Greenpeace: ‘Eastern Russia ecological disaster revealed more environmental problems’

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The still mysterious ecological disaster discovered two weeks ago in the eastern Russian region of Kamchatka has exposed further environmental problems in this region. When asked, environmental organization Greenpeace told Press that on Tuesday. Greenpeace and the World Wildlife Fund (WWF) are now working with the local government of Kamchatka to solve these problems.

Landfill excluded as cause, Russia nevertheless takes measures

Since dozens of dead animals were found along the coast of Kamchatka, it is still unclear why they died. Environmental organizations, local volunteers and the local government are conducting extensive research into the environmental disaster, but for the time being without outcome.

However, these studies have yielded a different result: various ecological problems in Kamchatka and even elsewhere in Russia have been exposed.

For example, it became clear that there are poorly secured waste dumps in the region and that the government needs to update the systems for monitoring nature. The local government seems to be responding to environmental organizations and is already starting to take measures, explains Elena Sakirko from the Russian branch of Greenpeace.

Sakirko mentions a pesticide dump, Kozelsky. This Soviet-era landfill was the prime suspect quite early after the disaster. Perhaps odorless and colorless chemicals had spilled into a nearby river, which could have been the cause of the disaster. Analysis of soil samples ruled out Kozelsky as the culprit.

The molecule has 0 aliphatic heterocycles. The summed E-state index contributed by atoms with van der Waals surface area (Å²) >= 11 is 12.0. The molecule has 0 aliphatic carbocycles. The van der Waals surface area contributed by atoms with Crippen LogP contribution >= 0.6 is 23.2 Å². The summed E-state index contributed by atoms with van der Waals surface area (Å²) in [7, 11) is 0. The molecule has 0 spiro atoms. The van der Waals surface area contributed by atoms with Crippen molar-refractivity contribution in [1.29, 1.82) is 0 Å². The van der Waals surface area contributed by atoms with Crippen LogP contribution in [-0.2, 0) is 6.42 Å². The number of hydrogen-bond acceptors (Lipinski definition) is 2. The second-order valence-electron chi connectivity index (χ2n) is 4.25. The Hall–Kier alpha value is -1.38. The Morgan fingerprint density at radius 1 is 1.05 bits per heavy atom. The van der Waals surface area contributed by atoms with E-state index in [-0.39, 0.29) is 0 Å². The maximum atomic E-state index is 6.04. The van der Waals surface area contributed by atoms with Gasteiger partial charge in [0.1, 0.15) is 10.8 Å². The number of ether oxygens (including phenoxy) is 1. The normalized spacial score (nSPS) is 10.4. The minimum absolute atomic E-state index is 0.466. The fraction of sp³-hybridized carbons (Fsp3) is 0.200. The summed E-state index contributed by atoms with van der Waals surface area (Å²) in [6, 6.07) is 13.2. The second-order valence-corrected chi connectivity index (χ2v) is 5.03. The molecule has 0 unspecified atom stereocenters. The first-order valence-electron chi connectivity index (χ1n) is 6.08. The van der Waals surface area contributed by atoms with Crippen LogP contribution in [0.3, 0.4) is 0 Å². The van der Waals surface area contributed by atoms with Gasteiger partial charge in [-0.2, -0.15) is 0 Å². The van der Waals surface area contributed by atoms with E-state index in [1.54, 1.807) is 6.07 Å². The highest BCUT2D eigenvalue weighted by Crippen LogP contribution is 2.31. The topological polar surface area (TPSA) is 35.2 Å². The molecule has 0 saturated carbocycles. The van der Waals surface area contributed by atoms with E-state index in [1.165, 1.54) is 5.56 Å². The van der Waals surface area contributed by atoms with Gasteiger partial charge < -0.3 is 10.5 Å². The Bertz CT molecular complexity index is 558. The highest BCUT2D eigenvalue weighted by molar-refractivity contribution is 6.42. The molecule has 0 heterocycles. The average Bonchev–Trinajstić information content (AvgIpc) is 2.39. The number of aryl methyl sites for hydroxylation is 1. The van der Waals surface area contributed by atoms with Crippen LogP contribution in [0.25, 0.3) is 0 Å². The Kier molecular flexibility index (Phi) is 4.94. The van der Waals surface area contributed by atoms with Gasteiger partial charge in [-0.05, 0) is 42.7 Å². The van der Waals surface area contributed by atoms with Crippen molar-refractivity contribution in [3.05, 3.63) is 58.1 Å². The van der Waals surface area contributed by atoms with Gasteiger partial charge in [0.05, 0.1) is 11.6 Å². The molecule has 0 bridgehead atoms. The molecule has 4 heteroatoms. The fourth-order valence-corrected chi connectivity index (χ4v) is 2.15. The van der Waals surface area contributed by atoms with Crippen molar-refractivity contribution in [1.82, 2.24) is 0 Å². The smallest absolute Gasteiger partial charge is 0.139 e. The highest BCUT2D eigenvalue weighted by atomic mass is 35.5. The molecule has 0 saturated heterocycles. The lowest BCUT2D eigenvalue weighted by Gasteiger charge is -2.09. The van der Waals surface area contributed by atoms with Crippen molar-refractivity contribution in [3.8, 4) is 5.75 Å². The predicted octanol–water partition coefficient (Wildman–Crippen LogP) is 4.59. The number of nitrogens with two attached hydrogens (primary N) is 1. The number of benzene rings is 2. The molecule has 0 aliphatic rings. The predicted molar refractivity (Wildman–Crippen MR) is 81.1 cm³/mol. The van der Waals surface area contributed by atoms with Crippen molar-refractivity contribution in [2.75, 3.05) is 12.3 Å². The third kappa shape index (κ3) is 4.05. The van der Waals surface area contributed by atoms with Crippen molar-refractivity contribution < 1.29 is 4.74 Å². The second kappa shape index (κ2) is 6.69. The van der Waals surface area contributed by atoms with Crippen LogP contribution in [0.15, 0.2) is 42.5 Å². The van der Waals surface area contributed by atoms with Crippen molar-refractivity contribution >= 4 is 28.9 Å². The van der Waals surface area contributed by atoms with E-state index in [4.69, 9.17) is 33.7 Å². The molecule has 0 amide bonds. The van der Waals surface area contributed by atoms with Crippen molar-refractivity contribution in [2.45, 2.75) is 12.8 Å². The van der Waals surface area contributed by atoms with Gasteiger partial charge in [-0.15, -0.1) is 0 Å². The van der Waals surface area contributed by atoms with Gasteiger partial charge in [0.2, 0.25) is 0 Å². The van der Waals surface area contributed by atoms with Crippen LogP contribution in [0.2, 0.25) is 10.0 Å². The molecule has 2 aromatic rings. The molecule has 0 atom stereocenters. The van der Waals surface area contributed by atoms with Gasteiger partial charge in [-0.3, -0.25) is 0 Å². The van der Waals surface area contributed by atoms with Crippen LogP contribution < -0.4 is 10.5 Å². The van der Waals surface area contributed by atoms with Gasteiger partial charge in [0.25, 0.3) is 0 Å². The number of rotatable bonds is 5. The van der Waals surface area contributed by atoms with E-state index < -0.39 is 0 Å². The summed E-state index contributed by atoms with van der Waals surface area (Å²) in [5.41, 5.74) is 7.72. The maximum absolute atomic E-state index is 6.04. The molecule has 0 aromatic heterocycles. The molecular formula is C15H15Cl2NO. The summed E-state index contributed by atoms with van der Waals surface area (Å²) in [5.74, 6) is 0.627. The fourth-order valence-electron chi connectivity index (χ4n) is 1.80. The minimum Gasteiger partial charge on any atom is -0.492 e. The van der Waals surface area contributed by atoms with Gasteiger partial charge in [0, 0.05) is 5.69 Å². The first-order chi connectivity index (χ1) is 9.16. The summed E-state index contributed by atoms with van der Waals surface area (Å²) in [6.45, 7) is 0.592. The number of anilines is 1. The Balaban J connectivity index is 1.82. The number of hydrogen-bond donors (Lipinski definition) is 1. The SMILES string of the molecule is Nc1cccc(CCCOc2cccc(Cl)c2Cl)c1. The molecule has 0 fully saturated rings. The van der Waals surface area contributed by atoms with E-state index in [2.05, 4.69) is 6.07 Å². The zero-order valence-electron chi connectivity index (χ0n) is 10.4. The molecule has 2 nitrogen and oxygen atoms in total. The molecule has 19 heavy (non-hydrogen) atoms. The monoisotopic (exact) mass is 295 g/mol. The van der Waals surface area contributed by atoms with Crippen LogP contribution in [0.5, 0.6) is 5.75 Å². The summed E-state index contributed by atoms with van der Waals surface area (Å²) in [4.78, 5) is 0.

“But Kozelsky is located in an open forest, without proper protection,” says Sakirko. “We have discussed it with the government and although they do not consider it to be the cause, they have decided to tackle the landfill and prevent future problems.” The local government is going to clear the landfill completely and work there currently a plan for it.

Water samples also indicated traces of industrial pollution as waste water from local factories flows directly into the sea at Kamchatka.

None of the discovered substances can currently be identified as a source of animal death. After discussions between the local government and environmental activists, it was decided to intervene in these waste streams to prevent further pollution.

A Russian government official collects dead animals from a beach in Kamchatka for further investigation. (Photo: ANP)

Both Greenpeace and WWF investigations into the disaster show that Russia generally does not have the resources to properly monitor nature. Russian authorities are ready to fine offenders, but disclosure of problems often has to be done by civilians or activists, it said. WWF.

The local government is now working to set up such a system for Kamchatka, but the organizations believe this is happening too late. So reported the government had found an 11 km long waste trail in the sea on October 10, but this waste had already been discharged by September 23.



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